Diamond drilling is due to start this week at Impact Minerals’ (ASX: IPT) wholly-owned Broken Hill nickel-copper-platinum group elements project in New South Wales.
The exploration program has been brought forward due to rig availability and will allow Impact to accelerate its plans at the flagship project where drilling last year achieved breakthrough drill intercepts at the Reed Hill, Platinum Springs and Rockwell-Little Broken Hill Gabbro prospects.
At Red Hill, drilling will test for massive sulphides at depth to follow up a significant intercept of 138m at 0.3 grams per tonne 3PGE (palladium-platinum-gold) from surface including 12m at 1.5g/t 3PGE, 0.3% nickel and 0.2% copper.
Drilling at Little Broken Hill Gabbro will test for down-plunge extensions following robust widths up to 60m thick of strongly anomalous 3PGE mineralisation with individual metre assays of up to 2.6g/t 3PGE, 1.1% nickel and 0.7% copper.
The diamond work will be followed up with a more extensive reverse circulation program later this year.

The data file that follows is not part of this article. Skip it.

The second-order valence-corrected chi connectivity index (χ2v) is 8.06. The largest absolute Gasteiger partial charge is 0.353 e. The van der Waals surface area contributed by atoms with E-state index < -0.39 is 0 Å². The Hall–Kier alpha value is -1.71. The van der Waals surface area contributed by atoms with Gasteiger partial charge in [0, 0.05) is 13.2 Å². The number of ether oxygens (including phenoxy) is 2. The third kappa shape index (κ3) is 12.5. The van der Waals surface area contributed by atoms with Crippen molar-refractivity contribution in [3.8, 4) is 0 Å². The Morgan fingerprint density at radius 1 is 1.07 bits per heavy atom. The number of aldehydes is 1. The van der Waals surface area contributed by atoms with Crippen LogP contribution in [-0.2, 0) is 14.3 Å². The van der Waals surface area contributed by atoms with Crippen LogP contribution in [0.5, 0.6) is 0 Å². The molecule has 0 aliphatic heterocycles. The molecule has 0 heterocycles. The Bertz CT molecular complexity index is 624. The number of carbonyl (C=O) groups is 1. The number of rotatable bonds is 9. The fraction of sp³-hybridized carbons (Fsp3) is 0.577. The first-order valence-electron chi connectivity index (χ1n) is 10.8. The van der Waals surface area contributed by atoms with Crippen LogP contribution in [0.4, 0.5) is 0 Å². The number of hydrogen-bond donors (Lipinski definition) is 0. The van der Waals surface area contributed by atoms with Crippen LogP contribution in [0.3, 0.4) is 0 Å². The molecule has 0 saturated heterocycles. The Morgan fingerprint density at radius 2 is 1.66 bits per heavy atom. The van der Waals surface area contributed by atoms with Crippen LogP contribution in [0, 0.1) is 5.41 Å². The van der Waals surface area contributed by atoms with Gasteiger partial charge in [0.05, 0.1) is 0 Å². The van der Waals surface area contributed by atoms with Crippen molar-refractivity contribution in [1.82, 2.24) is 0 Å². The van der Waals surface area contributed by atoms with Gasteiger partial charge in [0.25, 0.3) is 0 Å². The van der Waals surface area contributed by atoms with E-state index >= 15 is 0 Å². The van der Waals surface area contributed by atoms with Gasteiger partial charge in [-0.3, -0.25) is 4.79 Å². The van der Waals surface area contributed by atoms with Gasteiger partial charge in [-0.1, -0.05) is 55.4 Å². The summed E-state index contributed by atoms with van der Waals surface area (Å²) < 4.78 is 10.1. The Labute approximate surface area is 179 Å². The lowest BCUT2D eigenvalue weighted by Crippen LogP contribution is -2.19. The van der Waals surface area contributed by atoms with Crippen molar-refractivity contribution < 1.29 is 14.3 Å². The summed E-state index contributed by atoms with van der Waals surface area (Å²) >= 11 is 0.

Managing director Dr Mike Jones said good rig availability will work to Impact’s advantage.
“We are thrilled to have been able to secure a diamond rig at short notice at a time of record metal prices, in particular palladium and copper,” he said.
“Last year’s drilling delivered exceptional results for palladium, platinum, nickel and copper at all three of our key prospects and while we are still working through the large amount of data we generated, we are in a position to commence the follow-up program.”
Dr Jones said drilling would put the “first ever diamond drill holes” into the Little Broken Hill Gabbro to follow up results returned from the basal ultramafic unit which is believed to carry significant PGE mineralisation over several kilometres of trend.
The Broken Hill project covers a suite of mafic to ultramafic intrusions which occur in a 40km-long belt from Little Broken Hill in the southwest to Red Hill, Darling Creek, Platinum Springs and Moorkai in the northeast of NSW.
The ultramafic intrusions are believed to be around 827 million years old and related to the break-up of a supercontinent called Rodinia by a rising “plume” of mafic to ultramafic magma likely derived from the core-mantle boundary.
The geodynamic framework of a rising mantle plume is widely recognised as a crucial component to the formation of major magmatic nickel-copper-PGE sulphide deposits and underpins Impact’s exploration philosophy for the region.